From Catwalk to Cyberspace: A contemporary view on how Gen Z will pixelate the fashion industry.
Volunteer Label writer, Tom Rowland, shares an interesting piece on how technological advances are changing the face and nature of the fashion industry.
Introducing Shudu, one of the emerging supermodels of the 21st Century. Shudu first gained public exposure after Fenty reposted a picture of her donning Rihanna’s bright orange lipstick [See above]. Since then, she has amassed nearly 200k followers on Instagram; securing paid partnership deals with EE, Ellesse and Balmain, and appearances in British and Australian Vogue. However, not all is what it seems…. Shudu is not real. Shudu is a CGI rendering – “The World’s First Digital Supermodel”.
Should the fashion industry be concerned by Shudu, the “black Digi-supermodel”, and does this spark a wider debate into a lack of diversity within the fashion industry? Is Shudu evidence that society is gravitating towards losing authentic interactions?
Arguably, the users interacting with these CGI models/influencers are being deceived, as they are programmed and manufactured to grasp our attention. They do not have emotions or feelings, yet they create a convincing simulation provoking levels of engagement and interaction – as evidenced by their fandom leaving thought provoking comments such as “You inspire me 😁”. Have Gen Z become the first to accept that relationships with AI are plausible?
Yet, how do these pixelated ‘It’ girls define a new era for fashion and advertising? Perhaps this creates a wider issue related to both industries: diversity. Shudu is a digital creation produced by photographer, Cameron James-Wilson – a white privileged man. Arguably, this reduces Shudu as a whitewash of ethnic identity and authenticity. Wilson defends her creation in an article by Refinery29:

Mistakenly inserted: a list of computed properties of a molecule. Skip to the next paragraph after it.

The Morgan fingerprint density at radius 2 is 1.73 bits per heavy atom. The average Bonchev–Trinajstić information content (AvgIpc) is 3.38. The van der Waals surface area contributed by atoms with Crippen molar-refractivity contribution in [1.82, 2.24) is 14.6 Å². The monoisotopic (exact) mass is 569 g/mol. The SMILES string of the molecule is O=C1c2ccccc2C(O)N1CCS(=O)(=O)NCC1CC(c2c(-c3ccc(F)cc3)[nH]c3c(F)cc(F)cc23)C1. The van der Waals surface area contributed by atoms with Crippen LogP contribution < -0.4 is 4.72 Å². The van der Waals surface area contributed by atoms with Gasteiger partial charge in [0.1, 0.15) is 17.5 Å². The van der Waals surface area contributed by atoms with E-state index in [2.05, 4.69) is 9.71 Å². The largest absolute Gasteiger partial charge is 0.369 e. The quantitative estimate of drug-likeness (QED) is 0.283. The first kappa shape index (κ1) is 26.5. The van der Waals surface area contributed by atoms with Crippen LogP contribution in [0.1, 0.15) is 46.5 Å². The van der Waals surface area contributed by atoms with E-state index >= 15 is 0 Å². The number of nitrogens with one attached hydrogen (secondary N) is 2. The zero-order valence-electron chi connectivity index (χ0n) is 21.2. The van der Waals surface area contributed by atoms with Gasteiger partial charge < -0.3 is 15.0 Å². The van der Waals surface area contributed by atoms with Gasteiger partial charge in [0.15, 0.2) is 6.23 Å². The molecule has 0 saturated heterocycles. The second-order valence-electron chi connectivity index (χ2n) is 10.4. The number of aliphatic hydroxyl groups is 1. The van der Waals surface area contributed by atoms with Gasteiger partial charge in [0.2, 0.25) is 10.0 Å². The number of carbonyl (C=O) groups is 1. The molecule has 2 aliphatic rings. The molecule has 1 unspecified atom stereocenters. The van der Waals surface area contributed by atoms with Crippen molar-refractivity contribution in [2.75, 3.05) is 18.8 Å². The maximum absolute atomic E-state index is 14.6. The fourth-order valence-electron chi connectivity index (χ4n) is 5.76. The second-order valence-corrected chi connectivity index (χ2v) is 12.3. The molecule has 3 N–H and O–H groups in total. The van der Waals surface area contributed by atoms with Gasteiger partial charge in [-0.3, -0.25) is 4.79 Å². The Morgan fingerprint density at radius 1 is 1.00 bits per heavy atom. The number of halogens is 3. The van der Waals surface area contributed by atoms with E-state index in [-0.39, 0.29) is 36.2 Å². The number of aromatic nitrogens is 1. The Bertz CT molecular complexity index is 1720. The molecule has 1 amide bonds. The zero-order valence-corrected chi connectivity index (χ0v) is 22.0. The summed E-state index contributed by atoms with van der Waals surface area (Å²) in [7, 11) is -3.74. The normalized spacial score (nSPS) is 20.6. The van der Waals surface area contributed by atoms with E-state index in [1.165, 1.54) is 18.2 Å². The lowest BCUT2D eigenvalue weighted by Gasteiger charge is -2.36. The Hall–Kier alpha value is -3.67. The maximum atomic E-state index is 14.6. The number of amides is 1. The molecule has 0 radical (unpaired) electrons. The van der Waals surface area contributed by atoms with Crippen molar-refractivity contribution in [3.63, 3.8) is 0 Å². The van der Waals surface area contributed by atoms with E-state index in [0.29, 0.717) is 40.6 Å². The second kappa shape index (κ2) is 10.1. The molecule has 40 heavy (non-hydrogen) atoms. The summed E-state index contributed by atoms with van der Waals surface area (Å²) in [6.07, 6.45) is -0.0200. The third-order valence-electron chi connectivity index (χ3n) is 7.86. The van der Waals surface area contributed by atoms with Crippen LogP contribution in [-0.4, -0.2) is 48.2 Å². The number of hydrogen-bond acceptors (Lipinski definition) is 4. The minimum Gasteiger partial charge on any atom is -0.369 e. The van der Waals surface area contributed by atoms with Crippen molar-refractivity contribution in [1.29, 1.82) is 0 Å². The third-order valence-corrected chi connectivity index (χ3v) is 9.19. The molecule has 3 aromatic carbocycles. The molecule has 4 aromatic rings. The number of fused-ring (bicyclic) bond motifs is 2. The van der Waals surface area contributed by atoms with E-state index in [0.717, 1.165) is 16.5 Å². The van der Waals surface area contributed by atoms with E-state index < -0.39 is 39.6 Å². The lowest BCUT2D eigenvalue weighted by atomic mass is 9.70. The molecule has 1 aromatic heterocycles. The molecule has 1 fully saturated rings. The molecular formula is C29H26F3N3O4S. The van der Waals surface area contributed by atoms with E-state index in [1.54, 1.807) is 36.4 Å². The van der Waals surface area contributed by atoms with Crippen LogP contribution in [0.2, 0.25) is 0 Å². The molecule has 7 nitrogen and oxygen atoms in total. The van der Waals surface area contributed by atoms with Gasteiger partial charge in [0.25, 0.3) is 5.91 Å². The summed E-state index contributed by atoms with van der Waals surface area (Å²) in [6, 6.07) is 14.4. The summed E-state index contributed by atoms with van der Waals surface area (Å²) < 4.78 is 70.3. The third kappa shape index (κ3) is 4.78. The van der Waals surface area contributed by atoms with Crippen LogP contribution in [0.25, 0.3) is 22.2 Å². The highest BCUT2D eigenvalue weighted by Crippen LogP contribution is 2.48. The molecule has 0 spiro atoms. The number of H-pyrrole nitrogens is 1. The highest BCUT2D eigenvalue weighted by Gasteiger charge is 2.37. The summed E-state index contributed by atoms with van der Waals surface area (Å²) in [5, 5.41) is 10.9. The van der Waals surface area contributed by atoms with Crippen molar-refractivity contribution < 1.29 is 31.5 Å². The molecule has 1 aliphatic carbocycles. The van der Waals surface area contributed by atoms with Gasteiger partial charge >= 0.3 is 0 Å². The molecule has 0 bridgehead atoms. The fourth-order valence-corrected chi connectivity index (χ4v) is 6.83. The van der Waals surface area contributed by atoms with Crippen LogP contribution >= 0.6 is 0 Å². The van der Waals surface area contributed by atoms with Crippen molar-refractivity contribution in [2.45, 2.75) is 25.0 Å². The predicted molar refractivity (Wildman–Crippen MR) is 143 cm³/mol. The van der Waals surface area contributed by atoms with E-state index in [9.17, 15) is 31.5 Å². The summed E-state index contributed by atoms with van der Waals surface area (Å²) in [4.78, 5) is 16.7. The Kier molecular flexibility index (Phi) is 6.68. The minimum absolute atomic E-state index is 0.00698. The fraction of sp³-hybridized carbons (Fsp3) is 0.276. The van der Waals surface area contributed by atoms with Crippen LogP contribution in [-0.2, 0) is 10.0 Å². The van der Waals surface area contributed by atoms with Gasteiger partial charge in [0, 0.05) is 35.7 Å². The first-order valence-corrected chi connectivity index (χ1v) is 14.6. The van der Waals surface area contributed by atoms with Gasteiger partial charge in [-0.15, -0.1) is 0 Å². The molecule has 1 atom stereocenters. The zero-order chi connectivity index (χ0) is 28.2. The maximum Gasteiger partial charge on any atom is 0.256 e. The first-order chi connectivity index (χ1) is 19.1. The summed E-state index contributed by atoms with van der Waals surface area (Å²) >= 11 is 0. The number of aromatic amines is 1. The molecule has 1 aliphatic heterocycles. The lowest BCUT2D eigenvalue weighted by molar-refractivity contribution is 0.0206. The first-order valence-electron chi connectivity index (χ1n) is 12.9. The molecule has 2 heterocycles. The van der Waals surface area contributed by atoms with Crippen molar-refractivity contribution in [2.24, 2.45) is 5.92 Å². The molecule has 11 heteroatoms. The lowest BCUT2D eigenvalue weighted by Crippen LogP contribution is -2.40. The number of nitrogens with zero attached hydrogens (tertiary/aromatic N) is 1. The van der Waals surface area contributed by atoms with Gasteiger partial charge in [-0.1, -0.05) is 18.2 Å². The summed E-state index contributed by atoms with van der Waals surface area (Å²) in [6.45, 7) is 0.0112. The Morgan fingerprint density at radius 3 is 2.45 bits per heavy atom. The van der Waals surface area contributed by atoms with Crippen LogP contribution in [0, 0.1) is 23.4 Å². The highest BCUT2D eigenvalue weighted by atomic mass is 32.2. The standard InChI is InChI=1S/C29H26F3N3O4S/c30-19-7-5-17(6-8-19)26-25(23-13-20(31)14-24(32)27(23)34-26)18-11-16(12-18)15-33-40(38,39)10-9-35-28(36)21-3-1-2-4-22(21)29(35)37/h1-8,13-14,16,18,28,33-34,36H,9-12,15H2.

“She represents a lot of the real models of today. There’s a big kind of movement with dark skin models, so she represents them and is inspired by them.” Obviously, some models like Duckie [Thot] were definitely big inspirations for her as well,”
However,disputing Wilson, Shudu is a mere one-dimensional version of what he believes to be a black woman; overall, a homogenization of both race and gender. While this confronts and addresses that there is a lack of diverse women within modelling, why would the fashion houses not just seek to improve diversity when recruiting models, rather than hiring a man to digitise a black supermodel?
Contrastingly, to not appear completely techno-sceptic, the pixilation of the fashion industry may not be as bleak as it appears… Dutch fashion house The Fabricant recently designed a piece called ‘Iridescence’, which, unlike the usual fabric garments to hit the runway, was a design entirely computer generated and imposed onto the model. The founders of this movement have gone on to work with brands such as Tommy Hilfiger. So, what are the obvious benefits of this pixelated movement?
The slow extinction of archaic practises amongst fashion houses, along with the digitalisation of fashion design, could see huge cost savings when it comes to the sampling process, as there will no longer be the production of physical prototypes which are merely discarded once finished (severely impacting pollution). In our not so distant futures, could the fashion industry be finally taking the right steps towards climate action, or is it a case of too little too late? 70 million trees are culled each year to produce the clothes we all wear.
To sum up, there should be a wider discussion on the ethics surrounding digital creations like Shudu and their implications on diversity and inclusion. While technological advancements may reduce costs and waste, there needs to be immediate action from fashion industry leaders to address climate change – or is it time we cancel the fashion industry once and for all?
Article written by Tom Rowland.
Header designed by Christos Alamaniotis.